Who we are?

We are 7 organisations located across the UK and Ireland who believe people accessing care and support should have quality care, control, protection and increased quality of life.

We work together to effect positive change through improvement of practice, workforce development and regulation in social care, social work and early years.

Strong Partnership

We work together across the UK and Ireland to support dynamic workforce development and effective regulation in social care, social work and early years.

Some of our partners are also Skills Councils.

Please see below for further information on specific work on skills and benchmarking.



National Benchmark standards
Partners work together with employers, policy makers, learning providers and all sizes of employer – from large firms to micro-businesses and individual employers, to support the development of a skilled workforce through National Occupational Standards, apprenticeships and signposting a whole range of learning opportunities
Sharing Good Practice
Alliance Partners
Oonagh-Smyth-Main-Colour- SfCD
Oonagh Smyth
CEO, Skills for Care
Sue Evans
CEO, Social Care Wales
Lorraine Gray
CEO, Scottish Social Services Council (SSSC)
Patricia Higgins
CEO, Northern Ireland Social Care Council (NISCC)
Neil Leitch
CEO, Early Years Alliance
ColumConway_White Background_Square_02
Colum Conway
CEO, Social Work England
Sheila Black Brown gif 2
Sheila McClelland
What we do

We work together to increase opportunities to share good practice, support our peers as critical friends, develop shared resources and increase our knowledge.

We work together for:

Increased capacity in the workforce, to meet population needs

Increased skills and capabilities in the workforce

Increased use of regulation insights to inform workforce development

Improved social care, social work and early years status

New free resourceChildren’s Anti-trafficking and anti-slavery Training Framework

SfCD supported the development of this framework with Dr Ruth Van Dyke at St Mary’s University.

Please take a look and distribute to your contacts.

National Occupational Standards (NOS) are developed collaboratively by our partner organisations- NI Social Care Council, Scottish Social Services Council, Skills for Care and Social Care Wales together with social care employers. These are standards of practice that people must achieve when working in certain social service roles and include knowledge and understanding linked to that role.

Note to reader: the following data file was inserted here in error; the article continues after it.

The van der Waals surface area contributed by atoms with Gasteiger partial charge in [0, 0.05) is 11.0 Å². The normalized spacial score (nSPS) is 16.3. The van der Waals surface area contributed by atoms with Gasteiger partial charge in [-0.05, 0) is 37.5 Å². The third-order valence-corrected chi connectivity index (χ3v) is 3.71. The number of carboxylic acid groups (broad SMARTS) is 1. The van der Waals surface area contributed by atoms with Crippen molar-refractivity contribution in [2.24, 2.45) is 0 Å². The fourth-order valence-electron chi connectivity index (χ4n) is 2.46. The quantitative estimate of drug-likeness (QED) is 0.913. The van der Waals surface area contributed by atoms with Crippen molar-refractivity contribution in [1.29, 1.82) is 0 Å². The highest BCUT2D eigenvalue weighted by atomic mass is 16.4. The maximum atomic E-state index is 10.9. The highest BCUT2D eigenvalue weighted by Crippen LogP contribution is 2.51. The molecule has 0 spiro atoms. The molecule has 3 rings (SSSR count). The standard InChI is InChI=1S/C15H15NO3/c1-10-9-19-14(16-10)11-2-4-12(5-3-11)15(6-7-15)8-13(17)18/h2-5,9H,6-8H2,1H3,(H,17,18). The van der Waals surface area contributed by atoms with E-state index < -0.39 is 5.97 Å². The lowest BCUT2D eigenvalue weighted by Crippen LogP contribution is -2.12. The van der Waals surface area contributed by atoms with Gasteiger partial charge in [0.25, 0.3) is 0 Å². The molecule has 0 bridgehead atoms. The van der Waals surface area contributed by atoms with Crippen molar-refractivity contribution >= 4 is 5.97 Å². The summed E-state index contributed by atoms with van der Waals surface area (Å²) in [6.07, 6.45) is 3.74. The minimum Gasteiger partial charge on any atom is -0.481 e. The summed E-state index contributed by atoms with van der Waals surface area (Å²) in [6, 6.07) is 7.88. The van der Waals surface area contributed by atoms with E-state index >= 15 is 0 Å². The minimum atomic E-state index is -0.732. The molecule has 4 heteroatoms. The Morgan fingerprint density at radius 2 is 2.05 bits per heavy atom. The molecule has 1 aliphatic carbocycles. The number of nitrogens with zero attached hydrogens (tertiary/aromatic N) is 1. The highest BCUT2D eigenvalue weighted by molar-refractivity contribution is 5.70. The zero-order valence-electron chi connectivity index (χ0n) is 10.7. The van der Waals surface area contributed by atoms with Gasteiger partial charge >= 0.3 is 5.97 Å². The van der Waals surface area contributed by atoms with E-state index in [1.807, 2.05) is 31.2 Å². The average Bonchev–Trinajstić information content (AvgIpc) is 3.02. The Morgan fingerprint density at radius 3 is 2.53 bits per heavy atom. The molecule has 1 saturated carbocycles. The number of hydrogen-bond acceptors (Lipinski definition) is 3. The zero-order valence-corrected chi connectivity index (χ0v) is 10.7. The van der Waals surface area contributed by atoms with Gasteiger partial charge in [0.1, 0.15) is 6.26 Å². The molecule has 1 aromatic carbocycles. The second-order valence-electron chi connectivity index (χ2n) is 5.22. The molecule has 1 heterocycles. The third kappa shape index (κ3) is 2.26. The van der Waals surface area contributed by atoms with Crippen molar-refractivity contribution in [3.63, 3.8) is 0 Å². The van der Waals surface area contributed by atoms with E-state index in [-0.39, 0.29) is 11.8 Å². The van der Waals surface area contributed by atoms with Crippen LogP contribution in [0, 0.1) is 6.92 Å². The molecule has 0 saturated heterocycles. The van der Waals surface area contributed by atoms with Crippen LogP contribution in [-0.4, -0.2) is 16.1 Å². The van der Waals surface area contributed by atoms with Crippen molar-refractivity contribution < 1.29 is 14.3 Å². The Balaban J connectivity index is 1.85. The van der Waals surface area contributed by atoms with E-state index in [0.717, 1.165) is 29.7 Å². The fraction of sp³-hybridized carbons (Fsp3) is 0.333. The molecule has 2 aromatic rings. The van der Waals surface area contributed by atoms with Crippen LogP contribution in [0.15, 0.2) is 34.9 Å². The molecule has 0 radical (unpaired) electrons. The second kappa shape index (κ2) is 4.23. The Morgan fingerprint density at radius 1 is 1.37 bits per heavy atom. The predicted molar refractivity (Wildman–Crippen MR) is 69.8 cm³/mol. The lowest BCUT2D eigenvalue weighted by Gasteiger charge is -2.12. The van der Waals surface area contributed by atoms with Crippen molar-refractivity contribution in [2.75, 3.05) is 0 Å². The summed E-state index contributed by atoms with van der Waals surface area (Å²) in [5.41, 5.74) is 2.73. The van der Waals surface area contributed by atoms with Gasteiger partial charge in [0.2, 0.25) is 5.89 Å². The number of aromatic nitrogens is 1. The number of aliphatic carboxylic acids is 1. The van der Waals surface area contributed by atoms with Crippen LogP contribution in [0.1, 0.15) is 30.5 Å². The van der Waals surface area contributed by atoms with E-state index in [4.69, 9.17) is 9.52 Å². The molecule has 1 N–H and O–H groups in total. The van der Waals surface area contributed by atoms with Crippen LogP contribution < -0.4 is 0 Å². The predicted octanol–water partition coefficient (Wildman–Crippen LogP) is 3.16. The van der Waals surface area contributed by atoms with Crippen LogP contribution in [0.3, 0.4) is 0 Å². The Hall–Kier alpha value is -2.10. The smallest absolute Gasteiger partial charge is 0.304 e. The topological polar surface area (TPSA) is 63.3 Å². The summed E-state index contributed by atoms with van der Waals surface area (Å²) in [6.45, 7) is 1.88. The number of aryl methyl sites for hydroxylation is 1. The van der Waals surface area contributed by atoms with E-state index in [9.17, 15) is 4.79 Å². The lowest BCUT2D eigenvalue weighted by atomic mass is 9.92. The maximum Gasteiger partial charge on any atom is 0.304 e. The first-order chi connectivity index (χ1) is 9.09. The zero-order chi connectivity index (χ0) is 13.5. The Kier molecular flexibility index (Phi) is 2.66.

Principles for Learning and Assessment

SfCD partners adhere to shared principles for learning and qualifications in the care sector across the UK.  The principles demonstrate how working as a partnership enhances the work of SfCD partners.

For agreed principles and approaches to assessment within qualifications

Careers in Care

Care is one of the fastest growing areas of employment in the UK, with more and more people needing our services. Never before have there been so many great career opportunities. If you want to discover whether a job in social care is for you visit our A Question of Care: A career for you site. This is an interactive video challenge to help you to see what a career in care is really like.

Or visit our Partners Careers sites:

Northern Ireland Social Care Council

Scottish Social Services Council 

Social Care Wales

Skills for Care

Please see out latest podcast on the use of situational judgement tests for values-based assessments and candidate self-selection in the care sector.

Regulation and Transferability of qualifications across the four national partners
If you want to work in a different country to the one where you gained your qualification we strongly recommend you contact the regulatory body in the country where you want to work to confirm requirements. Links to the national partners are below.

The economic value of the social care sector Commissioned by Skills for Care & Development and produced by ICF Consulting Limited, this report shows that the adult social care sector in the UK contributes £46.2 billion to the economy so it is a sector that matters enormously to the UK economy.

It represents 6% of total employment and the average earnings are £17,300. The average full time equivalent worker generated £19,700 of value towards the economy.

The report shares the economic impact of a growing sector offering services in 45,000 sites across the UK in 1.8 million job roles.

Separate reports for England, Wales, Northern Ireland and Scotland have also been published.

You can also find each Country Workforce Data sites below:

Scottish Social Services Council 

Social Care Wales

Skills for Care